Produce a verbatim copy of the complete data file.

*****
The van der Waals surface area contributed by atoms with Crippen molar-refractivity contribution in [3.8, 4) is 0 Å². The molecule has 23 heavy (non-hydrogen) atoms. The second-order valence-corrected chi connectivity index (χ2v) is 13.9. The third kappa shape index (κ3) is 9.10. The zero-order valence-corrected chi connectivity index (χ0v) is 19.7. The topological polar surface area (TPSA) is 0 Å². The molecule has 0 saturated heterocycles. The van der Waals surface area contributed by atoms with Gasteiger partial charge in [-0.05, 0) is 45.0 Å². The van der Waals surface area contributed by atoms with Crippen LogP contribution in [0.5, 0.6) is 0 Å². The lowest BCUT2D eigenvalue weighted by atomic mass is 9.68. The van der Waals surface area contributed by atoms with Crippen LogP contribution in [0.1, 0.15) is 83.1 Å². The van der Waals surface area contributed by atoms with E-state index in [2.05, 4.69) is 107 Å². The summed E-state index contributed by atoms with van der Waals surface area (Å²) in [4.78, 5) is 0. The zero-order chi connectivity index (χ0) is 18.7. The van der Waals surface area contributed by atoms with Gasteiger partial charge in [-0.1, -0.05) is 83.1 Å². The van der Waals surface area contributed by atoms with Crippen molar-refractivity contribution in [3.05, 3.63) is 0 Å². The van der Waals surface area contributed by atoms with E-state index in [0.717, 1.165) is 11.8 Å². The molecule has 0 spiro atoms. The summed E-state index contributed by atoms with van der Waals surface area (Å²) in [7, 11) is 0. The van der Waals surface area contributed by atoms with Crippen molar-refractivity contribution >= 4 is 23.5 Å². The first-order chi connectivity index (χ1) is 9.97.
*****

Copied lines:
The van der Waals surface area contributed by atoms with Crippen molar-refractivity contribution in [3.8, 4) is 0 Å². The molecule has 23 heavy (non-hydrogen) atoms. The second-order valence-corrected chi connectivity index (χ2v) is 13.9. The third kappa shape index (κ3) is 9.10. The zero-order valence-corrected chi connectivity index (χ0v) is 19.7. The topological polar surface area (TPSA) is 0 Å². The molecule has 0 saturated heterocycles. The van der Waals surface area contributed by atoms with Gasteiger partial charge in [-0.05, 0) is 45.0 Å². The van der Waals surface area contributed by atoms with Crippen LogP contribution in [0.5, 0.6) is 0 Å². The lowest BCUT2D eigenvalue weighted by atomic mass is 9.68. The van der Waals surface area contributed by atoms with Crippen LogP contribution in [0.1, 0.15) is 83.1 Å². The van der Waals surface area contributed by atoms with E-state index in [2.05, 4.69) is 107 Å². The summed E-state index contributed by atoms with van der Waals surface area (Å²) in [4.78, 5) is 0. The zero-order chi connectivity index (χ0) is 18.7. The van der Waals surface area contributed by atoms with Gasteiger partial charge in [-0.1, -0.05) is 83.1 Å². The van der Waals surface area contributed by atoms with Crippen molar-refractivity contribution in [3.05, 3.63) is 0 Å². The van der Waals surface area contributed by atoms with E-state index in [0.717, 1.165) is 11.8 Å². The molecule has 0 spiro atoms. The summed E-state index contributed by atoms with van der Waals surface area (Å²) in [7, 11) is 0. The van der Waals surface area contributed by atoms with Crippen molar-refractivity contribution >= 4 is 23.5 Å². The first-order chi connectivity index (χ1) is 9.97.